19 Replies Latest reply on May 25, 2011 2:25 PM by Brent Zartman

    Smooth Box

    Brent Zartman

      I am fairly new with SolidWorks, but found myself in a situation where I am trying to create a smooth sided rectangular box with C2 curvature everywhere. All the faces are domed, so there are no flat edges, and the edges blend faces smoothly. The concept is very similar to the surfacing challenge: Puffy Box found at http://www.dezignstuff.com/blog/?p=1490 except that all the edges smoothly blend each face. Any suggestions would be greatly appreciated.

        • Re: Smooth Box
          Jeff Mowry

          Can you create a block and then apply fillets (using the curvature-continuous option, instead of tangent option)?  If not, is it really a box, or is it some other form of oblong shape?  (In other words, are there any planar surfaces remaining at all or not?)

          • Re: Smooth Box
            Andrey Dankevich

            Hi Brent,

            You should try to import box tsm models from enclosed archive,

            but in order to do this you need to install tsElements for Solidworks add-in (http://www.tsplines.com/products/solidworks.html). There's 10-day free trial.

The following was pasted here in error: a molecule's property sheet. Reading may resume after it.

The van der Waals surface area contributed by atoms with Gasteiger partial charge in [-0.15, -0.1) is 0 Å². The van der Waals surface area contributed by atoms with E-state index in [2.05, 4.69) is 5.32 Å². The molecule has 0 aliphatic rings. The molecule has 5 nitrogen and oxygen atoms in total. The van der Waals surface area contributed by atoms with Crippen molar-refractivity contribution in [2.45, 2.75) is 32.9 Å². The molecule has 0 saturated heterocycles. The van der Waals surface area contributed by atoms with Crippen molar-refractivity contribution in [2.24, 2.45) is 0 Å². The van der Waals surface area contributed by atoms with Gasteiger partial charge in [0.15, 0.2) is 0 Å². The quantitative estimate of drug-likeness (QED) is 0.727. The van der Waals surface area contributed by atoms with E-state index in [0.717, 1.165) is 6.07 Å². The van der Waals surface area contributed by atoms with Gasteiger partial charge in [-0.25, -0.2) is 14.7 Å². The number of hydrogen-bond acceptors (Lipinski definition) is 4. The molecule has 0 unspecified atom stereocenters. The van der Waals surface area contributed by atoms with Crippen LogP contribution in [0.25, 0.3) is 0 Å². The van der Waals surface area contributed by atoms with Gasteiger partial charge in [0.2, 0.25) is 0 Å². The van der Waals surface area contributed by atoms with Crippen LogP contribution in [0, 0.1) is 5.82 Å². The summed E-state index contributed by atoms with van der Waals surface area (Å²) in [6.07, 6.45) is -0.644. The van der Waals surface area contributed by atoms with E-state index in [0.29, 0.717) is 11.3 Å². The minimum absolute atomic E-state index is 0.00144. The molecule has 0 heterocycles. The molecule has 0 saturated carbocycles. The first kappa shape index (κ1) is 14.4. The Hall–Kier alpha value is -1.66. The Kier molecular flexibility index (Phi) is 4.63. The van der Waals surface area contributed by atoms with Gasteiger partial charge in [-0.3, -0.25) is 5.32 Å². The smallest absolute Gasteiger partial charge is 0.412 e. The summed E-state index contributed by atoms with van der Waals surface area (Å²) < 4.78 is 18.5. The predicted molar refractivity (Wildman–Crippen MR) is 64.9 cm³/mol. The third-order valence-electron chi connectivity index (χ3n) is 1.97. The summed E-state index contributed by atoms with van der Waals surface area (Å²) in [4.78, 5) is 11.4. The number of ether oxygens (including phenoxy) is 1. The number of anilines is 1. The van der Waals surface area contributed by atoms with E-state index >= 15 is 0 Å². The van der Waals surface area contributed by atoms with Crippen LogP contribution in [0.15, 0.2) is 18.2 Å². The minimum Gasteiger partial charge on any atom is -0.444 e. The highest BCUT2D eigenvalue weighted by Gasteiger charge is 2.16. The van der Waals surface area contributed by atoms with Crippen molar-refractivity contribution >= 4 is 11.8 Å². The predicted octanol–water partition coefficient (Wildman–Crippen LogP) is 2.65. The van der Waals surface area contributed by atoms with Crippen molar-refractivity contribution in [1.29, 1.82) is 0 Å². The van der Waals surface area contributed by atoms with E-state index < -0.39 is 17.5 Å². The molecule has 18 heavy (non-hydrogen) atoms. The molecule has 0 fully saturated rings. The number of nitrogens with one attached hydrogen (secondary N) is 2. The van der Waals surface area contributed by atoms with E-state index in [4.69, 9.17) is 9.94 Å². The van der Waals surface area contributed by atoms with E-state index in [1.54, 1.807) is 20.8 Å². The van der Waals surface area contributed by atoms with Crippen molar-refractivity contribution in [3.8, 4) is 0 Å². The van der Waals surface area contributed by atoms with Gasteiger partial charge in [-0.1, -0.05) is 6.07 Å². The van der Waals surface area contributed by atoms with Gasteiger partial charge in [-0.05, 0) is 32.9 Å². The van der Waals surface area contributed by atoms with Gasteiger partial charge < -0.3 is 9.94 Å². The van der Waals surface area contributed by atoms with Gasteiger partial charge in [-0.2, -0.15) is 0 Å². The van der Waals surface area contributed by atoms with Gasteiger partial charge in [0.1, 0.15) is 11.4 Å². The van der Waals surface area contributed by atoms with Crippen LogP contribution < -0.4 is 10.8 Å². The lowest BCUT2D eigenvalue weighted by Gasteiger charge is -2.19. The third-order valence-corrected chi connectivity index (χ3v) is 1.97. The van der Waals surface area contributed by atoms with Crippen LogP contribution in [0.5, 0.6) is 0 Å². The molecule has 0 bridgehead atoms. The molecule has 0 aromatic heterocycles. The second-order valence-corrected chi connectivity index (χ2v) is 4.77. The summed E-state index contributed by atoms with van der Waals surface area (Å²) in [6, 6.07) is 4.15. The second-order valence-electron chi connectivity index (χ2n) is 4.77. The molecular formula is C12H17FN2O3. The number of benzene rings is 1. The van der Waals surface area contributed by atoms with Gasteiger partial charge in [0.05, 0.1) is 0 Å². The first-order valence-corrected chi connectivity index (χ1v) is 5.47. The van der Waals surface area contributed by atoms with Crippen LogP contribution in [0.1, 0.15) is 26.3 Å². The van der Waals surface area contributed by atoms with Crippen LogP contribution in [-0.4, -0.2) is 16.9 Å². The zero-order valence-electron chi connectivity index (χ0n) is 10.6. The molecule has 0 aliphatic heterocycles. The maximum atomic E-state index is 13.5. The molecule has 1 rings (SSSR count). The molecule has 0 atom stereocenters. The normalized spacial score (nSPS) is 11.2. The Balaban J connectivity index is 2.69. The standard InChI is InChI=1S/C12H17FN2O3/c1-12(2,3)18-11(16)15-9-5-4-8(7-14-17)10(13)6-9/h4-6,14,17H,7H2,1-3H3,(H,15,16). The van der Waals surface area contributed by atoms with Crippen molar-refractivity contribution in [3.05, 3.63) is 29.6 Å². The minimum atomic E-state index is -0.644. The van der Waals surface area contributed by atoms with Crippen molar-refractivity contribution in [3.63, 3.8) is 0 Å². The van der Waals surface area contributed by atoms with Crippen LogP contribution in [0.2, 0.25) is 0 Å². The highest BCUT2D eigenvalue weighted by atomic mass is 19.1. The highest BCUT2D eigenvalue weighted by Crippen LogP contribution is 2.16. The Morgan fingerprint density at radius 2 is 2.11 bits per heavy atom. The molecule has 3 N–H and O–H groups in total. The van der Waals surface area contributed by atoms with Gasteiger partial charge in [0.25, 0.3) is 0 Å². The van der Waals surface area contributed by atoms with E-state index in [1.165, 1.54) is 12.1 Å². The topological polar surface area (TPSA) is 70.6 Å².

Then do some push-pull manipulation to get the shape you need.


            I think the archive I've attached is also included in the add-in download.


            Hope this will help you.


            Best regards,


            • Re: Smooth Box
              Charles Culp



              I've been fairly busy recently, but I finally got a chance to take a stab at this. My model seems to be pretty clean. I used the fillet tool to create curvature continuous face fillets. Then I trimmed the corners and used fill. I had to then pattern to add it to all faces. Is this what you were looking for?







                • Re: Smooth Box
                  Robert Stupplebeen


                  Since I do not have 2011 can you post an image of your feature tree?  Thanks.

                  Rob Stupplebeen


                    • Re: Smooth Box
                      Charles Culp



                      The important step is to click the "don't trim and attach" for the fillets, apply to all face intersections, then hand trim afterwards. Then trim the corners, and fill. Here is a screenshot from each major step. I made the box a little more "curvy" to emphasize the curv. continuous aspects of it: